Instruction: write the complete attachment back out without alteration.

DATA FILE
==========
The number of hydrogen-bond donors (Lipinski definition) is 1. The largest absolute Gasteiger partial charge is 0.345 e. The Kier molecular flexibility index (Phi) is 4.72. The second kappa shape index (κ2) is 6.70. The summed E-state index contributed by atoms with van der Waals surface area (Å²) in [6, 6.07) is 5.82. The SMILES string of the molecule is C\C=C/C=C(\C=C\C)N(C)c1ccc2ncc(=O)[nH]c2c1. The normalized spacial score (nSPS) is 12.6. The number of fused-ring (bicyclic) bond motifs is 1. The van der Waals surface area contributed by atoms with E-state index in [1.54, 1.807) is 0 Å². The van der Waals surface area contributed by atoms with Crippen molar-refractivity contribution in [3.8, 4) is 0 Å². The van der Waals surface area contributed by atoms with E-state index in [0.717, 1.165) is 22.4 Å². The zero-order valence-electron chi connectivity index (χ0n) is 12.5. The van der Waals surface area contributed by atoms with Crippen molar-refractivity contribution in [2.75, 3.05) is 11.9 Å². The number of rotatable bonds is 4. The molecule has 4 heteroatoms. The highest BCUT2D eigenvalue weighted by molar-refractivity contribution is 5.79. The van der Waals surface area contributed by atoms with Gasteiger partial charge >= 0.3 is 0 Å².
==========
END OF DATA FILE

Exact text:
The number of hydrogen-bond donors (Lipinski definition) is 1. The largest absolute Gasteiger partial charge is 0.345 e. The Kier molecular flexibility index (Phi) is 4.72. The second kappa shape index (κ2) is 6.70. The summed E-state index contributed by atoms with van der Waals surface area (Å²) in [6, 6.07) is 5.82. The SMILES string of the molecule is C\C=C/C=C(\C=C\C)N(C)c1ccc2ncc(=O)[nH]c2c1. The normalized spacial score (nSPS) is 12.6. The number of fused-ring (bicyclic) bond motifs is 1. The van der Waals surface area contributed by atoms with E-state index in [1.54, 1.807) is 0 Å². The van der Waals surface area contributed by atoms with Crippen molar-refractivity contribution in [3.8, 4) is 0 Å². The van der Waals surface area contributed by atoms with E-state index in [0.717, 1.165) is 22.4 Å². The zero-order valence-electron chi connectivity index (χ0n) is 12.5. The van der Waals surface area contributed by atoms with Crippen molar-refractivity contribution in [2.75, 3.05) is 11.9 Å². The number of rotatable bonds is 4. The molecule has 4 heteroatoms. The highest BCUT2D eigenvalue weighted by molar-refractivity contribution is 5.79. The van der Waals surface area contributed by atoms with Gasteiger partial charge >= 0.3 is 0 Å².